Friday, November 9, 2012

The Sapphires - There is the music, There is Chris O'Dowd, There are the four incredible women

In Wayne Blair’s The Sapphires, three of the young women, they are sisters and cousins, go to a local club in a rural part of Australia, to perform in a talent contest. This is a ‘whites’ only process and the Aboriginal women are rudely treated but they perform nonetheless. The MC, Dave (Chris O’Dowd), a down on his luck, boozy musician, scuffling to get by, is very taken with their singing. He persuades them that if they will only give up the Country and Western songs they want to sing and take on American Soul music they can be successful – but probably not in Australia because they are Aborigines and this is the sixties. Vietnam is where they need to go to get their big break.

Dave says they need to be a quartet – there is another sister. She is now living in Sydney, one of the ‘light-skinned’ ones taken at an early age and being raised by a white family.

The history of racism in our own country is matched by that of Australia in its treatment over the years of its indigenous population, the Aborigines. While it wasn't quite the Apartheid of South Africa it was brutalizing to the Aborigine nonetheless. One aspect was the taking of young Aborigine children who were light skinned and could pass for white. They would be raised 'white' would marry white and in theory diminish the indigenous population by selective breeding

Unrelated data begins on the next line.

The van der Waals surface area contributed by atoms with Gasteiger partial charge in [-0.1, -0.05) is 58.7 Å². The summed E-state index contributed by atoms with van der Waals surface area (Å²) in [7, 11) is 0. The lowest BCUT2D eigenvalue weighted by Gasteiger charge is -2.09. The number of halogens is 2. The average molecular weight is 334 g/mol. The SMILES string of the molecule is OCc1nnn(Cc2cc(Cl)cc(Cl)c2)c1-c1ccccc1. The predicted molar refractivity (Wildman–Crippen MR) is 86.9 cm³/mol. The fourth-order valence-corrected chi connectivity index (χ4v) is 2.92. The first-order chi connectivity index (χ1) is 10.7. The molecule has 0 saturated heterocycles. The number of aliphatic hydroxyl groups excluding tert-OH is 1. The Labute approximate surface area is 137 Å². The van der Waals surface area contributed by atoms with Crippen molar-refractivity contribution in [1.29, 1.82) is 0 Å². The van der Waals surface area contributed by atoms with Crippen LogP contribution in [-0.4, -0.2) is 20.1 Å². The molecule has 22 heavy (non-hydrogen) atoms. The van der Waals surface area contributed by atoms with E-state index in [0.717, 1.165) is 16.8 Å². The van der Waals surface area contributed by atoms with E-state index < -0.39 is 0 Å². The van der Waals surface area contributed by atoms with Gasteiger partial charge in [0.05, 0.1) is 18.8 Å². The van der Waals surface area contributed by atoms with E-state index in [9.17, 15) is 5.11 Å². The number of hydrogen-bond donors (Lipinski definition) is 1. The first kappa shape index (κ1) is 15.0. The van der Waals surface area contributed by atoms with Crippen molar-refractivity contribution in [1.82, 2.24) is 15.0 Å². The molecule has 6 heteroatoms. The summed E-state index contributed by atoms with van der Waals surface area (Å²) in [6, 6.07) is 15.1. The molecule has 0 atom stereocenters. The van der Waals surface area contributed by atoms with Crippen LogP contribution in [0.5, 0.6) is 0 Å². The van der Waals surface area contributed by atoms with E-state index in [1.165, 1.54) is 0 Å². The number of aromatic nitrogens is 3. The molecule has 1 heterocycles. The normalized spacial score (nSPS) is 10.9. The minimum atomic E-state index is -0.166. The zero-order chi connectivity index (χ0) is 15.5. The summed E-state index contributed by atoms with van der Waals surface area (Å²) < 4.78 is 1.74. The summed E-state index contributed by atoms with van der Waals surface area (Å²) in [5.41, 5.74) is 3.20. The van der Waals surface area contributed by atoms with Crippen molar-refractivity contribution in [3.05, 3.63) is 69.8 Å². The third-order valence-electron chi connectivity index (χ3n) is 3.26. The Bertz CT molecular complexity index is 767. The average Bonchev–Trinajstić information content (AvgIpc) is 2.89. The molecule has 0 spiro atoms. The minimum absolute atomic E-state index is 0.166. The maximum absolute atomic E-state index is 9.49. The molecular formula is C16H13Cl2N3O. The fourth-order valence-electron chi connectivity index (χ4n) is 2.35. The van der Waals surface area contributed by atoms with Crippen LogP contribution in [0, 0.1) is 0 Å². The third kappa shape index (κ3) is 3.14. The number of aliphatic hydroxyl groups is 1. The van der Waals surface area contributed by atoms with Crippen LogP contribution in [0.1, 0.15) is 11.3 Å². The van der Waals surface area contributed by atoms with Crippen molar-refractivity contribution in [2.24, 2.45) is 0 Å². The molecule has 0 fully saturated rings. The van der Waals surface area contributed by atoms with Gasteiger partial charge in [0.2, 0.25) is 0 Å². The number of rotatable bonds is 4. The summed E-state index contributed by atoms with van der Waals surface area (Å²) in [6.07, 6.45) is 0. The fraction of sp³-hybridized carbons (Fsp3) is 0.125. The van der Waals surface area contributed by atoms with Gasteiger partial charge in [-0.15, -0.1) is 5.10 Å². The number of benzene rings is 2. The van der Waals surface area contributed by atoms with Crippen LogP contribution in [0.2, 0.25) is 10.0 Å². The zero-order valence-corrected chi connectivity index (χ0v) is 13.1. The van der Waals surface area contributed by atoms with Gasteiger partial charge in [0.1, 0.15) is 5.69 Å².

There is not total agreement among the other three sisters about the need for the fourth to join them – this tension, among others, runs through most of film – but in the end they are indeed a quartet and are off to Vietnam.

This comedy/drama has so much going for it: the script is delightful, O’Dowd (in a tour de force turn) is wonderful, and there is the music and the women – wow.

The four Sapphires are played by Deborah Malman, Jessica Mauboy Miranda Tapsell and Shari Sebbens. They are the real deal. Close your eyes and you will swear you are listening to the Supremes at their best. In fact, you won’t want the music to stop (there is a soundtrack available).

The film is based on a stage play/musical written by Tony Briggs, the son of one of the real Sapphires and who also co-wrote the screenplay with Keith Thompson.

And while the music is wonderful and this is in essence a comedy, the script deals with the underlying racism, cruelty and bitterness the women face in their real lives.

And as we learn in the credits, the real woman have gone on, not to musical careers but making a difference in the lives of their community.

This film got a standing ovation at the Cannes Film Festival (a remarkable achievement) earlier this year. It screened over this past weekend at the Starz Denver Film Festival and was a huge hit. It has three more screening this coming Sunday night, the last night of the Festival.

No comments: